What box for my subs


mr man

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Jan 11, 2021
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I have 4 Gas alpha 15D2 with a 2000 watt rms amp. What box should i put them in? I am looking to play pretty loud and decently low (decent down to 28hz). When i look in winisd the range of the subs look absolutely shit, in a 400L 36hz tuned box the spl is like 55 hertz and it doesnt even play good down to 36 hz. Please help me!
 

hispls

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Are you certain you even have 14 cubic feet net airspace after the displacement of wood/bracing/box? What sort of vehicle do you have? I hope you know what you are getting into as far as what a proper box for so much cone area will require.
 
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Buck

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mr man

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Jan 11, 2021
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Are you certain you even have 14 cubic feet net airspace after the displacement of wood/bracing/box? What sort of vehicle do you have? I hope you know what you are getting into as far as what a proper box for so much cone area will require.
I am very sure i have more than enough space i have the whole space from the front seats to the trunk in my volvo 945. Theres no backseats or anything..
 
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Buck

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I am very sure i have more than enough space i have the whole space from the front seats to the trunk in my volvo 945. Theres no backseats or anything..
I'll design you something nasty for those if you let me. Are you in europe or something?
 

hispls

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volvo 945
Nice. Those are really easy to get loud and will want to peak around 42-43hz. A friend of mine was doing some great numbers out of one of those Volvo wagons in amateur class in our regional competition circuit several years ago.

Just making sure you know what you're getting into. A very common newb mistake is underestimating how much air space you need to make subwoofers function properly. The other thing I will mention is to be certain you make the box airtight at the seems and very rigid. Use multiple layers of wood if you can and/or use plenty of bracing to keep the box's sides from flexing. Also be sure you have a plan to secure it in place in the vehicle. Not only will that gain some output but it will prevent the box from moving and crushing you if you ever get in an accident.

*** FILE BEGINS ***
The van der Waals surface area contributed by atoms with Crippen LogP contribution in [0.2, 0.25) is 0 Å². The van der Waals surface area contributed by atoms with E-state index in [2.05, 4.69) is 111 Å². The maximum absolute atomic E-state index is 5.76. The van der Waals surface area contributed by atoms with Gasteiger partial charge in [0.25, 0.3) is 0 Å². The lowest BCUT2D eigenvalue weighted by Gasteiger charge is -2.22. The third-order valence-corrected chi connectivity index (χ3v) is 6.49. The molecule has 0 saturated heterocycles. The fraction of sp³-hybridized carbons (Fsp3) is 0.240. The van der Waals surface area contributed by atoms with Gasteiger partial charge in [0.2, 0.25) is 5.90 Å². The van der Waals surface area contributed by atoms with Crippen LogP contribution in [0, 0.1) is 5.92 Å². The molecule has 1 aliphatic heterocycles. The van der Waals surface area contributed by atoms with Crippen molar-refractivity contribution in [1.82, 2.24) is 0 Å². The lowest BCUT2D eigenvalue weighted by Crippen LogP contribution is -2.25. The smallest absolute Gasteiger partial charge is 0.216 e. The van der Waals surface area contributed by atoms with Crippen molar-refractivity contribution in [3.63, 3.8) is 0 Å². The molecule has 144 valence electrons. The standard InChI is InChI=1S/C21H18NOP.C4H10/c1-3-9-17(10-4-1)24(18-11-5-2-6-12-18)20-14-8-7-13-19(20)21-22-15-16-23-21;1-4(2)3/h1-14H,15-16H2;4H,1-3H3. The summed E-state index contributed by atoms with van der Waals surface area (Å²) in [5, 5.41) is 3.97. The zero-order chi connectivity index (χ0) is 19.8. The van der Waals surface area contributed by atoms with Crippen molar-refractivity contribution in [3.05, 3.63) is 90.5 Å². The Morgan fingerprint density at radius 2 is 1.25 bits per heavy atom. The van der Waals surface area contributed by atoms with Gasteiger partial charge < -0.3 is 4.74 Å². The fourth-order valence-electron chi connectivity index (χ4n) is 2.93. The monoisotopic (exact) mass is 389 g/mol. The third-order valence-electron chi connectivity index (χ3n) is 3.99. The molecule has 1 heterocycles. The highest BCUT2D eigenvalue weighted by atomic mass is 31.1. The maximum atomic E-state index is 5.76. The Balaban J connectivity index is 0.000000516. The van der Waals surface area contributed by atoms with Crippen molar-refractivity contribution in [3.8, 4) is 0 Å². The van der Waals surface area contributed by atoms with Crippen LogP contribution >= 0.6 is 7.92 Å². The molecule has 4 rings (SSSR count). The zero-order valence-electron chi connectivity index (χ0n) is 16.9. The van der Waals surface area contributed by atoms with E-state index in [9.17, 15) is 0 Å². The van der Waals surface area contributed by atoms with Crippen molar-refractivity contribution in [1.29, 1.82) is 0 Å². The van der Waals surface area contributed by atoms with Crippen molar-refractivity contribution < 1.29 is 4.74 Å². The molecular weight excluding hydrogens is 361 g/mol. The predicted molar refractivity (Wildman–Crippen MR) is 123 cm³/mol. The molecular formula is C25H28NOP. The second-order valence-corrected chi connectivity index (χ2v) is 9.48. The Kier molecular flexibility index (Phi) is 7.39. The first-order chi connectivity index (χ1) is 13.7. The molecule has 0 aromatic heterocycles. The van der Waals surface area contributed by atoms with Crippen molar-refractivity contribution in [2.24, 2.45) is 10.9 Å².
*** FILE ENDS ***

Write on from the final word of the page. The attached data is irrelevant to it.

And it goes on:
Please post a build log thread here when you get going and report back your results.
 

mr man

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Jan 11, 2021
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i
Nice. Those are really easy to get loud and will want to peak around 42-43hz. A friend of mine was doing some great numbers out of one of those Volvo wagons in amateur class in our regional competition circuit several years ago.

Just making sure you know what you're getting into. A very common newb mistake is underestimating how much air space you need to make subwoofers function properly. The other thing I will mention is to be certain you make the box airtight at the seems and very rigid. Use multiple layers of wood if you can and/or use plenty of bracing to keep the box's sides from flexing. Also be sure you have a plan to secure it in place in the vehicle. Not only will that gain some output but it will prevent the box from moving and crushing you if you ever get in an accident.

Please post a build log thread here when you get going and report back your results.
I have decided im going to make my own designed box that will be 800 Liters and tuned to 36 Hz but the port needs to be so huge how do i fix this?
 

mr man

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i

I have decided im going to make my own designed box that will be 800 - 1000 Liters and tuned to 36 Hz but the port needs to be so huge how do i fix this? And is this a good idea for a box or will it be too big? And i dont want to tune below the free air frequency because everyone says bad things will happen.
 

hispls

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i

I have decided im going to make my own designed box that will be 800 Liters and tuned to 36 Hz but the port needs to be so huge how do i fix this?